I also like friendly, helpful hosts who can assist you in seeing their country. However, friendly hosts do not excuse inconvenient bathrooms, dirty floors, unacceptable beds, and a lack of simple things like a place to hang your clothes or a chair or desk to sit in. Maybe its because I'm 49, but I'll sacrifice the "cool" for comfort and cleanliness any day. So, to cut my rant shorter, I switched rooms once again. For $5 more, I got all of the things that my "B&B" lacked. Armen, who ran the B&B, still helped me set up a tour with a taxi for the next morning. He gave me suggestions on what to do, and did not seem at all put out by my decision. During the tour itself, he rang up the driver on his cell phone to make sure everything was going okay.
D'oh! There it is - Tigranakert!
My first stop was the ruins of Tigranakert - the capital of the Ancient Armenian kingdom during the Roman period. As we pulled up, I was jazzed to see an archeological dig in process. The archeologist stopped what she was doing and came over to talk. She was excited that I knew the story of ancient Armenia and that I was a history teacher. She explained what they were working on right there was a 5th century A.D. Christian basilica, or church. She told me how to get to Tigranakert, which was apparently on the other side of a steep rocky hill she pointed out. I had worn my tennis shoes, not thinking hiking was in store, but gamely set off by myself uphill.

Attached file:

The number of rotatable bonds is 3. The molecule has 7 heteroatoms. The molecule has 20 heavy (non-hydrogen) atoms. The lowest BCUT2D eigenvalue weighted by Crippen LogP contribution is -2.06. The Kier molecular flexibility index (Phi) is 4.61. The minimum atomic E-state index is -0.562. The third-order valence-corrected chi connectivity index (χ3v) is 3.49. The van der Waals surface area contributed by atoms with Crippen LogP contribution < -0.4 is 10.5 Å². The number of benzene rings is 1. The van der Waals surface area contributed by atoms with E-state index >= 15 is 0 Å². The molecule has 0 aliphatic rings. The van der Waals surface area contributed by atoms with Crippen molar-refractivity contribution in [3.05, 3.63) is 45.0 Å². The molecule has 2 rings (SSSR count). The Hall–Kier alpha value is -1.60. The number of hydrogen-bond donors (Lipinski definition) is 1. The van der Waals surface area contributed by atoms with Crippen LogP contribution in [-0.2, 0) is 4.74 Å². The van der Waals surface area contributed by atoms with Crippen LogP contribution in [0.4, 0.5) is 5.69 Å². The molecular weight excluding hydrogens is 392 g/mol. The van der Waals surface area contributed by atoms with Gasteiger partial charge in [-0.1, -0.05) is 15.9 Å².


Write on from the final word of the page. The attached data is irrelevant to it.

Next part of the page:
The first thing I noticed was it was beastly hot with the sun beating down on a shadeless hill. Like all paths I seem fated to follow, it faded in and out. She had been vague about how long it should take me. I kept thinking I was just about to crest the hill, only to see it keep going up. Finally, after 45 minutes, I knew something was wrong. The top of the hill was still not in sight. And I remembered her saying something about the path going to the right. The one I was following kept going up and up. I was completely soaked in sweat. I didn't want to give up, but decided to turn around. And that is when I saw it! I had hiked right past it and didn't recognize the stones as belonging the the city ruins. But up here, way above it, I could see its outline clearly. I plodded downhill snapping photos along the way. I was stunned that I could possibly have walked right past it. Tunnel vision may help you concentrate on an ill-defined trail, but it sure can make you miss things!